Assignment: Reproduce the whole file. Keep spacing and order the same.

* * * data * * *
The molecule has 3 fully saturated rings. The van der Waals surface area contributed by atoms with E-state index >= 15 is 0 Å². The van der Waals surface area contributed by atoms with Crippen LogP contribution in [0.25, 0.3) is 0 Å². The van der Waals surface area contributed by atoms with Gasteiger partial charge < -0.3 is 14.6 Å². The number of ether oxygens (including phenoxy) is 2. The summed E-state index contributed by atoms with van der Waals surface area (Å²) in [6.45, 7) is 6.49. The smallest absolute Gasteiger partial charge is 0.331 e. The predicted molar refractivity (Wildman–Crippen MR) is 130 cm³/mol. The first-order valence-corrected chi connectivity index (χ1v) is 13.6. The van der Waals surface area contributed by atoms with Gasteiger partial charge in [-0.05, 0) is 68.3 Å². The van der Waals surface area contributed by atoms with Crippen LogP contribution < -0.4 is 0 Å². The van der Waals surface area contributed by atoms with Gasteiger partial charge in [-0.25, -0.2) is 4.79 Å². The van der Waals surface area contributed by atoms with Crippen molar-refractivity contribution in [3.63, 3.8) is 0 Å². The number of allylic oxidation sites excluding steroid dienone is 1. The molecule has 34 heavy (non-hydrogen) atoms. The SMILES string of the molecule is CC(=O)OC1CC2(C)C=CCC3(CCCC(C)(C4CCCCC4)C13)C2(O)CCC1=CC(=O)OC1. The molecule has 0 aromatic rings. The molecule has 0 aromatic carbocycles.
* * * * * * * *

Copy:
The molecule has 3 fully saturated rings. The van der Waals surface area contributed by atoms with E-state index >= 15 is 0 Å². The van der Waals surface area contributed by atoms with Crippen LogP contribution in [0.25, 0.3) is 0 Å². The van der Waals surface area contributed by atoms with Gasteiger partial charge < -0.3 is 14.6 Å². The number of ether oxygens (including phenoxy) is 2. The summed E-state index contributed by atoms with van der Waals surface area (Å²) in [6.45, 7) is 6.49. The smallest absolute Gasteiger partial charge is 0.331 e. The predicted molar refractivity (Wildman–Crippen MR) is 130 cm³/mol. The first-order valence-corrected chi connectivity index (χ1v) is 13.6. The van der Waals surface area contributed by atoms with Gasteiger partial charge in [-0.05, 0) is 68.3 Å². The van der Waals surface area contributed by atoms with Crippen LogP contribution < -0.4 is 0 Å². The van der Waals surface area contributed by atoms with Gasteiger partial charge in [-0.25, -0.2) is 4.79 Å². The van der Waals surface area contributed by atoms with Crippen molar-refractivity contribution in [3.63, 3.8) is 0 Å². The number of allylic oxidation sites excluding steroid dienone is 1. The molecule has 34 heavy (non-hydrogen) atoms. The SMILES string of the molecule is CC(=O)OC1CC2(C)C=CCC3(CCCC(C)(C4CCCCC4)C13)C2(O)CCC1=CC(=O)OC1. The molecule has 0 aromatic rings. The molecule has 0 aromatic carbocycles.